What's Cooking?: Using the Thermal Maturity of Organic Matter to Evaluate Frictional Heating on Faults
How much heat is generated during earthquakes? We expect to see a thermal signature from earthquakes because of the energy that presumably goes into frictional heating. By detecting temperature rise in fault zones, we can determine whether that fault, or a specific structure within a fault zone, has experienced an earthquake. If the amount of heating on a fault can be measured, the energy budget during earthquakes could be constrained.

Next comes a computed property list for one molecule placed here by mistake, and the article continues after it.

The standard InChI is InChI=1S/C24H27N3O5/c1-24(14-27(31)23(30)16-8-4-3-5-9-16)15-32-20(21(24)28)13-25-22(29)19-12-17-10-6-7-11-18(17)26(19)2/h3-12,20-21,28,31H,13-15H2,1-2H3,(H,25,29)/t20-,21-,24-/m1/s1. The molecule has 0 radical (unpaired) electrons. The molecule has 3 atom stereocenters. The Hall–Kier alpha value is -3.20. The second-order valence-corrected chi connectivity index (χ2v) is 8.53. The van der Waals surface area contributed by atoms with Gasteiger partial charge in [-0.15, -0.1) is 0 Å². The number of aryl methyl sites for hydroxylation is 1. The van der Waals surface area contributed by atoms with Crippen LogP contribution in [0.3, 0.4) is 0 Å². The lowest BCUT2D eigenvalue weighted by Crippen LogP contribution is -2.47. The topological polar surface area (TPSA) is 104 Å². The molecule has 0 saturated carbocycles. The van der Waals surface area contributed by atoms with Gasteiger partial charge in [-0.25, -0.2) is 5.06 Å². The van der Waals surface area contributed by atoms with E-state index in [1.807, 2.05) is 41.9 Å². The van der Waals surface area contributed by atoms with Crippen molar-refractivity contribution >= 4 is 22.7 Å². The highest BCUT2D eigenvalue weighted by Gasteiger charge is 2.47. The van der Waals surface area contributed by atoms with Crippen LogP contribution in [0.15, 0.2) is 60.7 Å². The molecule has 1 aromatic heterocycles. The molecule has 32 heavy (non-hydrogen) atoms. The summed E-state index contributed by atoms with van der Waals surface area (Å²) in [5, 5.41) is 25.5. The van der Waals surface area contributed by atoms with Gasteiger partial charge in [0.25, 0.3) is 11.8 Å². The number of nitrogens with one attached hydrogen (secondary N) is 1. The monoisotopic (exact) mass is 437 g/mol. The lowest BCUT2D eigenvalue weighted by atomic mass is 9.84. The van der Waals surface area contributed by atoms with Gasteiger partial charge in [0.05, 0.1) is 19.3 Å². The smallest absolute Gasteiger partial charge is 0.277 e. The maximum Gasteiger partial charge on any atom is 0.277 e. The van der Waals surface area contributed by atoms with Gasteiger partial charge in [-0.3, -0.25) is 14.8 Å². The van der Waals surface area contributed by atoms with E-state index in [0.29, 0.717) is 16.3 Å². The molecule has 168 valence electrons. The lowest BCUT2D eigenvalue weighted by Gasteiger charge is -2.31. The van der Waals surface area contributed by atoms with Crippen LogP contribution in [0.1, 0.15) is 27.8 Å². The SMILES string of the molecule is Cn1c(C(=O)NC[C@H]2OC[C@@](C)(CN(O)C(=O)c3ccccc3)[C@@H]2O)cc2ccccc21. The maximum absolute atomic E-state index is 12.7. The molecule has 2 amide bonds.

Pratigya Polissar and I developed a new measurement for detecting frictional heating on faults using the thermal maturity of extractable organic molecules (Polissar et al., 2011; Savage et al., 2014). We have verified that this measurement is sensitive to frictional heating through studies of faults that contain pseudotachlyte (frictional melt) and thus were unequivocally heated during an earthquake (Savage et al., 2014). We have developed a laboratory apparatus for short, high-temperature hydrous pyrolysis experiments to measure the kinetics of biomarker reactions at fault-relevant timescales (Sheppard et al, 2015). Our results have constrained the maximum earthquake and possible ranges of fault width and friction on an ancient strand of the San Andreas Fault (Polissar et al., 2009; Sheppard et al., 2015), the energy budget for a large subduction zone paleoearthquake (Savage et al., 2014) and the presence of multiple earthquake-hosting strands in the shallow wedge sediments ruptured during the tsunami-generating 2011 Tohoku earthquake (Rabinowitz et al., in prep).